When we join Ashanti Mutinta (a.k.a. Backxwash) by phone, she’s still in disbelief.

Two weeks ago, her second album God Has Nothing to Do With This Leave Him Out of It was short-listed for the Polaris Music Prize, which annually celebrates the best Canadian album, regardless of genre or sales. “I didn’t expect this album to go this far,” says the rapper/producer, who’s also the first female hip-hop artist from Québec to ever earn such a nomination. “I’m truly honoured!”

Apart from a few media outlets that have highlighted this accomplishment, the Zambia-born Montréaler hasn’t received many kudos from the Québec hip-hop community. “To be honest, I don’t think I’ve been included [in that scene] at all. I feel quite isolated,” she says.”The first Spotify playlist to include one of my songs was Northern Bars, and it’s from Toronto. Maybe my style doesn’t speak [to people in Québec] as much?” she wonders, sincerely.

It’s true that her music has little in common with the legacy of Sans Pression, Muzion, and other pioneers of Québec rap. Inspired by Black Sabbath and Nine Inch Nails, both of whom she’s sampled on her sophomore album, the Anglophone rapper also has a penchant for the biting hip-hop of American rappers such as Danny Brown and JPEGMafia, as well as for the audacity of Moodie Black — a band that pioneered the noise-rap movement that culminated with Death Grips in the past decade.

Even more intense than Deviancy, her first album — which is filled with tinges of nu-metal, trap, and horrorcore — GHNTDWTLHOOI adds touches of industrial and doom metal. “Deviancy was a good headbanging album, but with this one, I was looking to express my emotions through my music,” she says. “I think I’ve finally found a sound I’m comfortable with.”

Backxwash had to revisit her past to get to this point. “This album is a turning point in my life,” says the artist, who left Zambia over a decade ago. “I wanted to speak to that child who cried every night because of their extreme vulnerability. The lyrics just flowed out of me like never before in my life.”

I told my mama that the devil got a place for me” she sings on “Spells,” a song about her Christian upbringing. “The person I am now is the opposite of that hyper-Christian child,” says the transgender artist, who still believes in God, “but not in a traditional way. That song is part of my healing process.”

Religion is indeed a central theme in jher songs. She’s sampled many Christian metal songs for her next EP, Stigmata, slated for late July, just as she’s sampled a dance ceremony from her homeland on “Black Sheep,” one of the most personal songs on GHNTDWTLHOOI. In the Nyau community, a secret society that is part of her Chewa ethnic group, this dance names Gule Wamkulu is the final stage of a ritual initiation that welcomes young men into adulthood. That dance is on the UNESCO’s List of the Intangible Cultural Heritage of Humanity and it symbolizes a lot for a woman who left her country of origin for good. “That song is part of my healing process, and it talks about my family and what I went through over there. Now I can finally heal,” she says, adding that it wouldn’t be safe for her to go back to Zambia.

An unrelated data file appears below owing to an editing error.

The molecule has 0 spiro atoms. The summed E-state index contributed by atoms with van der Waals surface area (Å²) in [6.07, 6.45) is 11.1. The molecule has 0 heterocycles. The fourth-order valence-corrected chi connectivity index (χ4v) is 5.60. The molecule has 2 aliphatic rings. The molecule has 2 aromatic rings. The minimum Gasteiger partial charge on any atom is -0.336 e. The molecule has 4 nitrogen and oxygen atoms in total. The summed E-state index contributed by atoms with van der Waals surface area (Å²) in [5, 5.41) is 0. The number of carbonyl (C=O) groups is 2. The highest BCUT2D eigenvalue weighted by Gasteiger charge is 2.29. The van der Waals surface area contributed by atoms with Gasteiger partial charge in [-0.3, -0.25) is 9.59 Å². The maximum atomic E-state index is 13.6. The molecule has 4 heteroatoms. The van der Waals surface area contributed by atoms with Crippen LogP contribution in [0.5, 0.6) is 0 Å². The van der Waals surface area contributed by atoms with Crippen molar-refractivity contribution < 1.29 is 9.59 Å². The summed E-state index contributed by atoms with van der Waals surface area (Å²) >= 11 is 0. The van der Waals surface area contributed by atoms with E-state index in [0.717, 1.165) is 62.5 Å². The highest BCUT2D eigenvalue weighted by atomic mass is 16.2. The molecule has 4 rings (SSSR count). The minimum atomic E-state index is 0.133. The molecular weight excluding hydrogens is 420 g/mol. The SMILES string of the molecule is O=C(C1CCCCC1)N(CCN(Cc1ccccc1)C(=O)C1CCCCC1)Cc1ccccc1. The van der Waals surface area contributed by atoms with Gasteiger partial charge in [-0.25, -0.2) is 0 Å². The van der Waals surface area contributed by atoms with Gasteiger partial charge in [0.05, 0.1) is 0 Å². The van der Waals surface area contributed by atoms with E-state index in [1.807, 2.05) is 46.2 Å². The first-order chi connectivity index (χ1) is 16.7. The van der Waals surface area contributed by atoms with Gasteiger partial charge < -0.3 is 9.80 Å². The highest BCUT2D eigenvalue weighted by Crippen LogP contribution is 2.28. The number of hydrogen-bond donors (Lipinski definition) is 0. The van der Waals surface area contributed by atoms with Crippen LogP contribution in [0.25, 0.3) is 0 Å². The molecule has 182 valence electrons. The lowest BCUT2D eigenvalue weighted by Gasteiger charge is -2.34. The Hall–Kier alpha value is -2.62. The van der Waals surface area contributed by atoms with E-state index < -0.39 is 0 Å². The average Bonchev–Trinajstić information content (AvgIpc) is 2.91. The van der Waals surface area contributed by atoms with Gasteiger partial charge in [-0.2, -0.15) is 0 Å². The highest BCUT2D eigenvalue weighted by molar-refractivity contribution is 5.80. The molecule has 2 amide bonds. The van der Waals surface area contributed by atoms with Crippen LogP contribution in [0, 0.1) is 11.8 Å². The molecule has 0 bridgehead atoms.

Yet, the sum total of growing up in Africa also has a positive side. That’s where, after all, she fell in love with American hip-hop, thanks to Notorious B.I.G.’s video for “Mo Money Mo Problems.” “I was nine or 10 when I saw it for the first time, and it completely rocked my world,” she says. “Notorious looked so cool! I started trying to rap like him by transcribing his words,” explains the artist, who also started making beats in her early teens.

That’s also when she started thinking about her identity. “I was asking myself a lot of questions over there, but I only felt the freedom to assume myself [as I am] when I arrived in Montréal,” in 2017, after spending eight years in British Columbia. The song “Adolescence” is dedicated to her younger brother, who still lives out West. “I don’t know if he’s heard that song… We don’t really speak to each other in my family,” she says.

I guess maybe I should go to therapy / Cause keeping it inside is something that is eating me alive,” she sings, with disarming calm, on the painfully sincere song. On a more abrasive tip, “Black Magic” talks about the anxiety of an artist who prefers to continue her habits ”instead of getting help,” as she says herself on the Rap Genius platform.

Backxwash assures us that there’s still hope, pointing out “Redemption,” the closing song on GHNTDWTLHOOI. “I wouldn’t go as far as saying that it’s a transition towards light, but it does represent the hope [for such transition] in a certain way,” she says. “There still remains a part of uncertainty, however. I still need to ask myself a lot of questions and to change a lot of things in my life.”